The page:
Ponet died at Strasbourg in August 1556.
Intellectual foundations of the Royal Supremacy 
Ponet's experience of Mary I's tyranny—as he perceived it—led him to question the intellectual foundations of the Supremacy, and to reject outright the idea that the King was ordained by God to rule his Church on Earth; on the Treatise's title page with the motto taken from Psalm 118, Ponet asserts: "It is better to trust in the Lord than to trust in princes." This meant that kings, far from being god-like creatures, were human at best and sub-human at their all-too-frequent worst, and this meant in turn that kings were human creations and had to be subject to human control. "If, therefore a king or queen broke human or divine law, they should be reproved or even deposed. And if, like Mary, they were a cruel and persecuting idolater then it was a virtuous act to assassinate them as a tyrant."
- Bowman Thompson, Glen (2003). To the Perfection of God's Service: John Ponet's Reformation Vision for the Clergy. Anglican and Episcopal History. "...one of the leading Protestant theologians during the Edwardian phase of the English Reformation. His writings offer compelling opinions on some of the most contentious doctrinal issues of the time. Unfortunately, one could not find this out by reading current scholarship on the man or, for that matter, on the reigns of Edward VI and Mary I. In fact, research on Ponet has without exception emphasized his ideas on political resistance."
- Venn, J.; Venn, J. A., eds. (1922–1958). "Poynet, John". Alumni Cantabrigienses (10 vols) (online ed.). Cambridge University Press.
- Glen Bowman, "To The Perfection of God's Service: John Ponet's Reformation Vision for the Clergy," Anglican and Episcopal History Vol. 72, no. 1 (2003) p. 84-88
- Bowman, "To the Perfections of God's Service", p. 94
- Dickens, A.G. (1978). 'The English Reformation'. London & Glasgow: Fontana/Collins. p. 391.;
- Dickens, A.G. (1978). 'The English Reformation'. London & Glasgow: Fontana/Collins. p. 358.;
Primary sources 
- John Ponet, A shorte treatise of politike power, facsimile in Winthrop S. Hudson, John Ponet (1516?–1556): advocate of limited monarchy (1942)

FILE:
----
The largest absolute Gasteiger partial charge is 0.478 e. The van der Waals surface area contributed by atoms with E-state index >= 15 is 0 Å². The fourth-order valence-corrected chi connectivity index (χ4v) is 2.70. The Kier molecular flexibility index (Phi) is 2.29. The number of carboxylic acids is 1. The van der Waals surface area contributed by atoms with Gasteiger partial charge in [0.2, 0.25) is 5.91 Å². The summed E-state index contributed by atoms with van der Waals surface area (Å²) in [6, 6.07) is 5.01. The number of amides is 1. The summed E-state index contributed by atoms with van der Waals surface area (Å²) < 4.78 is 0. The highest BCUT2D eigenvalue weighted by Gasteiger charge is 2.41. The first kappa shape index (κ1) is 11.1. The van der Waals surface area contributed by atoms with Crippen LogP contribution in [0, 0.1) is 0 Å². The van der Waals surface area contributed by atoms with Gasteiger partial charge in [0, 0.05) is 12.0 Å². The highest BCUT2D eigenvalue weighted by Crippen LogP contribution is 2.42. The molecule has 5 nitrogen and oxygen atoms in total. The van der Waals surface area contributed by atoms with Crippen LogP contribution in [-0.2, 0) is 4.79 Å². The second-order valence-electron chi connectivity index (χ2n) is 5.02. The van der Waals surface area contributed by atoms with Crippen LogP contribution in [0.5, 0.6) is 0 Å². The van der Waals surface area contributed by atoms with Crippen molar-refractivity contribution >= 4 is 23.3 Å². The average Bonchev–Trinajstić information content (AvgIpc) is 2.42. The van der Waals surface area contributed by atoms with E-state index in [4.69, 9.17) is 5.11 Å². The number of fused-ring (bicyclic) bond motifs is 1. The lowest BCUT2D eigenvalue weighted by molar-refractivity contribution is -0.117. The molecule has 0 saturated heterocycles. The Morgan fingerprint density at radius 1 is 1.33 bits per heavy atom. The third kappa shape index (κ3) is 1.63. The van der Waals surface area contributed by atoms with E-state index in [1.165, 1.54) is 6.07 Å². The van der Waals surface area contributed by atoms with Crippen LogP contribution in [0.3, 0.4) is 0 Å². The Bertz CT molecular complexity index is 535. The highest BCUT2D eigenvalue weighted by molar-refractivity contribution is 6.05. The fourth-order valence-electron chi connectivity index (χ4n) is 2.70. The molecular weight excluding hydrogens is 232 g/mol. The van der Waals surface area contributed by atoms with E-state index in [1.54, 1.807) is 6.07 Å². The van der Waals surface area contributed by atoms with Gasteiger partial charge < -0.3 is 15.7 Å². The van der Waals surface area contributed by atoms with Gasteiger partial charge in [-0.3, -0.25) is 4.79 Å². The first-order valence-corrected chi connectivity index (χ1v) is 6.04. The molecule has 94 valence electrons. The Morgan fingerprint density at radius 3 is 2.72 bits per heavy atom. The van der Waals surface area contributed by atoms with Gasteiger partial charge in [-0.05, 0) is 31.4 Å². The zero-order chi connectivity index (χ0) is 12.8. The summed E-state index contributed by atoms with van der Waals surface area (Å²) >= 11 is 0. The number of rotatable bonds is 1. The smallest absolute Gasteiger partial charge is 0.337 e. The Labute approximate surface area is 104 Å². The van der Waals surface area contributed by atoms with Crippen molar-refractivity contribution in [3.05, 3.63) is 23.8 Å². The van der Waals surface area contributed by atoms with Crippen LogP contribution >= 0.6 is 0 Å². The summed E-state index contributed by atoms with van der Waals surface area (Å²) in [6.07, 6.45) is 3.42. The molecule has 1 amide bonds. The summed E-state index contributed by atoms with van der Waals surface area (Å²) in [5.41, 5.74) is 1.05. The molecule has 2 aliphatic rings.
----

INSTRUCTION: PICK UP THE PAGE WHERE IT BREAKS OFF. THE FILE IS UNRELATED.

Secondary sources 
- Beer, B.L., ‘John Ponet’s Shorte Treatise of Politike Power reassessed’, Sixteenth Century Journal, 21 (1990), pp. 373–83.
- Bowman, G., ‘To the Perfection of God's Service: John Ponet's Reformation Vision for the Clergy’, Anglican and Episcopal History (1 March 2003).
- Burgess, G. and Festenstein, M. (eds), ‘English Radicalism, 1550-1850’.
- Dawson, Jane E.A., ‘Revolutionary conclusions: the case of the Marian exiles’, History of Political Thought, 11 (1990), pp. 257–72.
- Hudson, W.S., John Ponet (1516?–1556): advocate of limited monarchy (1942).
- Peardon, B., ‘The politics of polemics: John Ponet’s Short Treatise Of Politic Power, and contemporary circumstance, 1553–1556’, Journal of British Studies, 22 (1982), pp. 35–49.
- Pettegree, Andrew, Marian Protestantism: six studies (1996).
- O'Donovan, O. and Lockwood O'Donovan, J. (eds.), ‘From Irenaeus to Grotius: A Sourcebook in Christian Political Thought, 100-1625’.
- Skinner, Q., ‘The Foundations of Modern Political Thought: Vol. 2, The Age of Reformation’.
- Wollman, D.H., ‘The biblical justification for resistance to authority in Ponet’s and Goodman’s polemics’, Sixteenth Century Journal, 13 (1982), pp. 29–41.
|Church of England titles|
|Bishop of Rochester
|Bishop of Winchester